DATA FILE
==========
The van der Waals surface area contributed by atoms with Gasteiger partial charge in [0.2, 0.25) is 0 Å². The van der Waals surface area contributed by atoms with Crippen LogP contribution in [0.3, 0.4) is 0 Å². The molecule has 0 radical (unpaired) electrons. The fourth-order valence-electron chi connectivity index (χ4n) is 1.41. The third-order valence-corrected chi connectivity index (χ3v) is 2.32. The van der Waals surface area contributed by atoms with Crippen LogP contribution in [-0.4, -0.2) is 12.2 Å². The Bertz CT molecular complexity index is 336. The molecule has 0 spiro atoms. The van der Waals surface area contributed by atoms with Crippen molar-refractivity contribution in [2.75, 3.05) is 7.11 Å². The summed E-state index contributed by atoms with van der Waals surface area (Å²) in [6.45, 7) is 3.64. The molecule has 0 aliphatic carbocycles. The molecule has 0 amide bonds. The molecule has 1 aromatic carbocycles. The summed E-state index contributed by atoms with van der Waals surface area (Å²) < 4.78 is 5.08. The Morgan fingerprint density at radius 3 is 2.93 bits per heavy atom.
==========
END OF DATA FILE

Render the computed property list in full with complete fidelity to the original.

The van der Waals surface area contributed by atoms with Gasteiger partial charge in [0.2, 0.25) is 0 Å². The van der Waals surface area contributed by atoms with Crippen LogP contribution in [0.3, 0.4) is 0 Å². The molecule has 0 radical (unpaired) electrons. The fourth-order valence-electron chi connectivity index (χ4n) is 1.41. The third-order valence-corrected chi connectivity index (χ3v) is 2.32. The van der Waals surface area contributed by atoms with Crippen LogP contribution in [-0.4, -0.2) is 12.2 Å². The Bertz CT molecular complexity index is 336. The molecule has 0 spiro atoms. The van der Waals surface area contributed by atoms with Crippen molar-refractivity contribution in [2.75, 3.05) is 7.11 Å². The summed E-state index contributed by atoms with van der Waals surface area (Å²) in [6.45, 7) is 3.64. The molecule has 0 aliphatic carbocycles. The molecule has 0 amide bonds. The molecule has 1 aromatic carbocycles. The summed E-state index contributed by atoms with van der Waals surface area (Å²) < 4.78 is 5.08. The Morgan fingerprint density at radius 3 is 2.93 bits per heavy atom.